TERRORIST outfits in the country have conveyed a chilling message over the last few weeks, and even yesterday in Lahore: no one is safe, neither civilians, nor law enforcement, nor the armed forces in the militants’ escalating campaign of urban terrorism. And what seemed inevitable in the wake of this violence has now come to pass. A military operation has been launched across the country with the stated objectives of eradicating residual terrorist threats, consolidating the gains made in counterterrorism operations thus far and tightening security along the borders. The operation, codenamed Raddul Fasaad, entails coordinated action by all wings of the armed forces as well as paramilitary organisations, civilian law-enforcement agencies and intelligence outfits. Even though the offensive has a countrywide canvas, Punjab — that has long been a hotbed of violent extremist groups that the provincial government has treated with kid gloves — is clearly the focus. This was underscored not least by the fact that the operation was announced after a high-level security meeting in Lahore chaired by the army chief Gen Qamar Bajwa.
Despite appearances however, Raddul Fasaad was not inevitable, had the government — both at the centre and in the provinces — not fallen short in countering extremism and terrorism. For this was the much-vaunted aim of the National Action Plan agreed upon in the anguish of post-APS Peshawar. The civilians were to supplement Operation Zarb-i-Azb that was targeting terrorists in northern Pakistan by taking action against hard-line madressahs, cracking down on terrorist cells in urban areas where such elements can easily find cover, initiating reforms in the criminal justice system, etc. Crucially, the centre and provinces had also pledged to craft a counter-narrative to push back against the poisonous ideology that has fuelled extremism in the country. Instead, they have demurred, obfuscated, clamoured for military courts and, most damningly, refused to acknowledge the dynamics of terrorism. Consider Interior Minister Nisar Ali Khan’s statement that banned sectarian organisations could not be equated with terrorist outfits. Or take Punjab Law Minister Rana Sanaullah’s shifting the blame for the Mall Road suicide bombing in Lahore on protesters gathered there, or the fact that groups like the ASWJ have taken out rallies despite being banned.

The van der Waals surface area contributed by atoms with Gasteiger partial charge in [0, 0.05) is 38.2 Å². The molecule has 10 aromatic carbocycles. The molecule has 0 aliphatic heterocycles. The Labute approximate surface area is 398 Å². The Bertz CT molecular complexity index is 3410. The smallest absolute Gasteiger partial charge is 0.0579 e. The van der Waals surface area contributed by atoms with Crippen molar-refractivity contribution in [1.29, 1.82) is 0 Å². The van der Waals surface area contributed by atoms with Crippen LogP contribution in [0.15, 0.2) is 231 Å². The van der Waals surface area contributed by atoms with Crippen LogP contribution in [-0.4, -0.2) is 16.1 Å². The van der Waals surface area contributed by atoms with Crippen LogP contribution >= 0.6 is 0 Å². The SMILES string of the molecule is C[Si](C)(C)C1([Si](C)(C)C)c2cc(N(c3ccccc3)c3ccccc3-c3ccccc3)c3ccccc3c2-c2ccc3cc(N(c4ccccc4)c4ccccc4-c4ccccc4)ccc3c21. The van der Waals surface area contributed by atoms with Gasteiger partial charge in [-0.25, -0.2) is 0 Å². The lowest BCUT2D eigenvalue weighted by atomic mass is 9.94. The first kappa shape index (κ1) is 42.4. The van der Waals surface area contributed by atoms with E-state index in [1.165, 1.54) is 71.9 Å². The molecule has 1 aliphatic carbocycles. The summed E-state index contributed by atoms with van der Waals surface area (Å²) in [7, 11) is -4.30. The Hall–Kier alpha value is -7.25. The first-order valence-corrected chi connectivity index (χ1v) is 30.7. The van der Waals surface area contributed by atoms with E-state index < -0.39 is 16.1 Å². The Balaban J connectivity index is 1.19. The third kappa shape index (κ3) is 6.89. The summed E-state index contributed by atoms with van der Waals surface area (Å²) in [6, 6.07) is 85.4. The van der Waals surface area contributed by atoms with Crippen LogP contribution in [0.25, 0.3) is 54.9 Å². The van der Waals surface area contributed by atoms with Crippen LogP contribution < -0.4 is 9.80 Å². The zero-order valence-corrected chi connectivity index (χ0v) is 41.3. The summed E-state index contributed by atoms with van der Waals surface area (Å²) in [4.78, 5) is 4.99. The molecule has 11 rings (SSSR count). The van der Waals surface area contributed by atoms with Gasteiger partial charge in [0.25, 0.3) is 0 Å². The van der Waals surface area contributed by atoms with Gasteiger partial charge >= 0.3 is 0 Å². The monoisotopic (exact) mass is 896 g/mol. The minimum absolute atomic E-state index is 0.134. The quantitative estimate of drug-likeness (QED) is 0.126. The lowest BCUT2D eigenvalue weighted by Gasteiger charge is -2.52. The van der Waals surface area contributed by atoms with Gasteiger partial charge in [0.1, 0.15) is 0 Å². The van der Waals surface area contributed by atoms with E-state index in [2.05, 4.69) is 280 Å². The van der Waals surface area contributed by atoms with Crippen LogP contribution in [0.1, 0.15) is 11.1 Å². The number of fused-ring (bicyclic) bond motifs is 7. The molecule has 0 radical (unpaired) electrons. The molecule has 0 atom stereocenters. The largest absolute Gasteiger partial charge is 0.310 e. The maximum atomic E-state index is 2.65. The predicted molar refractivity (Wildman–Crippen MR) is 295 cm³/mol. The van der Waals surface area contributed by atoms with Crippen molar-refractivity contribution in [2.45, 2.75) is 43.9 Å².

The reality is that a military force can only carry out kinetic operations; it cannot effect a change in mindset. And extremism is a mindset, one that has percolated through society for decades now. Only the government can counter it through an intelligent use of the resources at its disposal, that too if it displays a steely resolve that has been lacking so far. At the same time, even while recognising that a level of secrecy is necessitated by the situation, transparency must inform the operation: the military should clarify who it is targeting and specify a time frame for the campaign. A vague, open-ended engagement is never good strategy.